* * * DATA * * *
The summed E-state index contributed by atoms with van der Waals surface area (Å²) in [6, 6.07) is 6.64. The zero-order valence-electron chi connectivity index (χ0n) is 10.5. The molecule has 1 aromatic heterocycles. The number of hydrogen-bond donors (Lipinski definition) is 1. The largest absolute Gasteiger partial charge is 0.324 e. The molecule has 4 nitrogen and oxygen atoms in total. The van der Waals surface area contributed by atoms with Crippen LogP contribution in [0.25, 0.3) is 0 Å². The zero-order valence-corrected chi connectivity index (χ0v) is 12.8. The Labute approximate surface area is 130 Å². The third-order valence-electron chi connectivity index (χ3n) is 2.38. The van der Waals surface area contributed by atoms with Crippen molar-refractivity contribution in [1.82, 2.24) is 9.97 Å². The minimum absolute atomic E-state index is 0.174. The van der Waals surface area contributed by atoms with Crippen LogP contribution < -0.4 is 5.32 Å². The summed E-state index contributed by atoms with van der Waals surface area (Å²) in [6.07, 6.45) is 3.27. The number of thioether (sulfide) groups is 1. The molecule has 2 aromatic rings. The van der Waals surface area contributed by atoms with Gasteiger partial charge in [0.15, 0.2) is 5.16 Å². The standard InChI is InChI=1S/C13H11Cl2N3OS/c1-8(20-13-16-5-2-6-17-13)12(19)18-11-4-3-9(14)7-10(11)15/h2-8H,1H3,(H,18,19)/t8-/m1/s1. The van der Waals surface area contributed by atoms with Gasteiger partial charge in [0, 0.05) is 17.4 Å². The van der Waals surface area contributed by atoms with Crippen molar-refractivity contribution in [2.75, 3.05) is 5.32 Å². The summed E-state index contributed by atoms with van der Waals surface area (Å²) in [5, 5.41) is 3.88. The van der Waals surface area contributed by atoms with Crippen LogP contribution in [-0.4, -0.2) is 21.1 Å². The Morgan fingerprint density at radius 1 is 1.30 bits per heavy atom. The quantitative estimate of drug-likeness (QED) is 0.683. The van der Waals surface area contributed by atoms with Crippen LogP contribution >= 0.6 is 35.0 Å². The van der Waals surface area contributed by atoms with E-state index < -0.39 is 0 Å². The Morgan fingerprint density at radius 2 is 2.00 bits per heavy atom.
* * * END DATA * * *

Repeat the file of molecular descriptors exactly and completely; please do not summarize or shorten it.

The summed E-state index contributed by atoms with van der Waals surface area (Å²) in [6, 6.07) is 6.64. The zero-order valence-electron chi connectivity index (χ0n) is 10.5. The molecule has 1 aromatic heterocycles. The number of hydrogen-bond donors (Lipinski definition) is 1. The largest absolute Gasteiger partial charge is 0.324 e. The molecule has 4 nitrogen and oxygen atoms in total. The van der Waals surface area contributed by atoms with Crippen LogP contribution in [0.25, 0.3) is 0 Å². The zero-order valence-corrected chi connectivity index (χ0v) is 12.8. The Labute approximate surface area is 130 Å². The third-order valence-electron chi connectivity index (χ3n) is 2.38. The van der Waals surface area contributed by atoms with Crippen molar-refractivity contribution in [1.82, 2.24) is 9.97 Å². The minimum absolute atomic E-state index is 0.174. The van der Waals surface area contributed by atoms with Crippen LogP contribution < -0.4 is 5.32 Å². The summed E-state index contributed by atoms with van der Waals surface area (Å²) in [6.07, 6.45) is 3.27. The number of thioether (sulfide) groups is 1. The molecule has 2 aromatic rings. The van der Waals surface area contributed by atoms with Gasteiger partial charge in [0.15, 0.2) is 5.16 Å². The standard InChI is InChI=1S/C13H11Cl2N3OS/c1-8(20-13-16-5-2-6-17-13)12(19)18-11-4-3-9(14)7-10(11)15/h2-8H,1H3,(H,18,19)/t8-/m1/s1. The van der Waals surface area contributed by atoms with Gasteiger partial charge in [0, 0.05) is 17.4 Å². The van der Waals surface area contributed by atoms with Crippen molar-refractivity contribution in [2.75, 3.05) is 5.32 Å². The summed E-state index contributed by atoms with van der Waals surface area (Å²) in [5, 5.41) is 3.88. The van der Waals surface area contributed by atoms with Crippen LogP contribution in [-0.4, -0.2) is 21.1 Å². The Morgan fingerprint density at radius 1 is 1.30 bits per heavy atom. The quantitative estimate of drug-likeness (QED) is 0.683. The van der Waals surface area contributed by atoms with Crippen LogP contribution >= 0.6 is 35.0 Å². The van der Waals surface area contributed by atoms with E-state index < -0.39 is 0 Å². The Morgan fingerprint density at radius 2 is 2.00 bits per heavy atom.